If you've ever been to a hardcore powerlifting or bodybuilding gym, you've probably seen the mass monsters using chains on their bench presses. (As if, you know, 500 pounds wasn't enough.) Likewise, you may also have seen some total lightweight curling a resistance band as if Jane Fonda herself was directing his workout.
"Not for me!" you might have muttered with a roll of the eyes.
But why not you? Let's see if we can make the case for the average Joe lifter to use resistance bands, and how they might substantially elevate his intermediate-level workout. For the record, the focus here is resistance bands, because they're a heckuva lot more convenient to carry around than a couple hundred pounds of chains.
The Case for Bands
Chains and bands are often used on exercises that have what's called an "ascending strength curve." Every exercise has a strength curve, which depicts how much force (strength) you can produce at various joint angles throughout a range of motion. Think top, middle, and bottom of the range of motion of each movement. There are three types of strength curves: ascending, descending, and bell-shaped.
An ascending strength curve feels easier typically as you near full extension (lockout). The muscle tension required decreases over the course of the range of motion. Exercises such as the bench press and the squat are examples of exercises with ascending strength curves. These movements feel easier at the top, so your muscles aren't working as hard.
A descending strength curve typically feels harder as you near full flexion. The muscle tension required increases throughout the range of motion. Exercises such as the row and the leg curl have descending strength curves. These exercises become more difficult toward the later portion of the lift.
A bell-shaped strength curve feels easiest at the endpoints. The muscle tension required increases and then decreases. A good example of this type of strength curve is a biceps curl.
Now that you're an expert on strength curves, let's dive into some common ascending-strength-curve exercises. Remember that with typical barbell, dumbbell, and machine exercises, the load (resistance) is constant throughout the ROM. Because of biomechanics, the lower end or bottom of the ROM is the most difficult, while the upper end is the easiest. The proverbial "sticking point" is toward the lower third but not exactly at the bottom. This relates more to the power of stretch reflex than anything else.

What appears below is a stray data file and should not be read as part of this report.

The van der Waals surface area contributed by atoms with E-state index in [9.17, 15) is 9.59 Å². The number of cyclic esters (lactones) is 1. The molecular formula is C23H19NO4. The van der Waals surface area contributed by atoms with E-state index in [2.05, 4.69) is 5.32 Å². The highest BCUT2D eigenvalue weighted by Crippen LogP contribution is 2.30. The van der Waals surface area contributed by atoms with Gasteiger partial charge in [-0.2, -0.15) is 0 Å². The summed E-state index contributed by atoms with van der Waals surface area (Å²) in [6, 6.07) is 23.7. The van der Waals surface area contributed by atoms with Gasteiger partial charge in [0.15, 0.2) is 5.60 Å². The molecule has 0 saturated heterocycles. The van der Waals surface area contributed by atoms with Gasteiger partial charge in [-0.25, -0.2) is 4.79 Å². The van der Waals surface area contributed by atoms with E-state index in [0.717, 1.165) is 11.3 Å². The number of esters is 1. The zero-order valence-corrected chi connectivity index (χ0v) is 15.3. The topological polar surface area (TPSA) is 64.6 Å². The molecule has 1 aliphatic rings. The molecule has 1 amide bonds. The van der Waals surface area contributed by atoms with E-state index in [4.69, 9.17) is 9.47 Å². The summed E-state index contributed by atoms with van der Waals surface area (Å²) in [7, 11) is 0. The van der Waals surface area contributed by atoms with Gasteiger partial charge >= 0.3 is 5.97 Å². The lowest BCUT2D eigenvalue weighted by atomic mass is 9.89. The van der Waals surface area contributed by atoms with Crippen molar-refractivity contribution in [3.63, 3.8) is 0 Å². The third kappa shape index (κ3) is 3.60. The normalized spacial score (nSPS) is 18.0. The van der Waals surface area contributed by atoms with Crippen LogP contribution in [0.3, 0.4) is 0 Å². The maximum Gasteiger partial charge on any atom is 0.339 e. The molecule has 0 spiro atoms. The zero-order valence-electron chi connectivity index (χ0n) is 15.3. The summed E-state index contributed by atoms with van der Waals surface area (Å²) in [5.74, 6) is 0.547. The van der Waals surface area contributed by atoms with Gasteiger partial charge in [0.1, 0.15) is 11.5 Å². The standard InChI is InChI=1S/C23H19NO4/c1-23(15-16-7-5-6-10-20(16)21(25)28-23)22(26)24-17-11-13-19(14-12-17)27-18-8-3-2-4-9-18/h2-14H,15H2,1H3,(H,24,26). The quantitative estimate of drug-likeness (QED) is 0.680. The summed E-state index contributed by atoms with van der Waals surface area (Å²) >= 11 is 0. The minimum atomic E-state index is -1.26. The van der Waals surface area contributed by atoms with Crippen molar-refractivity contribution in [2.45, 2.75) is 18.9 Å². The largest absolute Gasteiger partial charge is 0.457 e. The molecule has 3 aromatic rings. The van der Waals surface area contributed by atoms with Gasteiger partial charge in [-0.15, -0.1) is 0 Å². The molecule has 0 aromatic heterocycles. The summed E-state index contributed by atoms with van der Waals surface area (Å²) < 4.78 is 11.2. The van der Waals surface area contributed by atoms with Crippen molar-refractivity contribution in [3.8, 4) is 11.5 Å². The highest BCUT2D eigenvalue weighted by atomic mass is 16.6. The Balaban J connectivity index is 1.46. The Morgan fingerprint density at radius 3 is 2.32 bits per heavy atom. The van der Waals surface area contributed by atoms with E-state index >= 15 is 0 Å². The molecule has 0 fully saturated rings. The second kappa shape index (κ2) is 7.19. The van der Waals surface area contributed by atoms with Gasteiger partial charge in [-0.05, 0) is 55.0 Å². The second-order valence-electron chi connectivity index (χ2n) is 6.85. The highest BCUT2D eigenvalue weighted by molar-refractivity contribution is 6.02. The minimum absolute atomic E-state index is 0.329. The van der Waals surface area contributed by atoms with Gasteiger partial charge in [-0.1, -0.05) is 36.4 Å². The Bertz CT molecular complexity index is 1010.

Since the target musculature doesn't have to work as hard at the top as it does at the bottom, potential muscle growth is left unrealized. After all, you're not working as hard at the top as you could. The solution is to increase the overload over the top portion without affecting the already difficult lower portion. One way is with partial-rep training in a power rack—but the focus here is bands, not chains.
Unlike chains, bands are incredibly versatile and can be used on almost any type of equipment. The exact placement of the bands will vary a little with different types and brands of equipment. With barbell moves especially, symmetry of placement (when using two bands) is crucial so one side doesn't become more loaded than the other. Which is why you should always use collars!
Bands come in varying lengths and thicknesses. The thicker the band, the more resistance it will provide. A typical band will add 20-150 pounds of additional resistance at the top end of the movement. Another way to get additional resistance out of a thinner band is by shortening or doubling it up. I recommend using bands that are shaped like a giant rubber band, which is essentially what all these are. Bands with handles don't provide much resistance. Plus, the handles and linear nature of the bands make them harder to hook around bars and other equipment.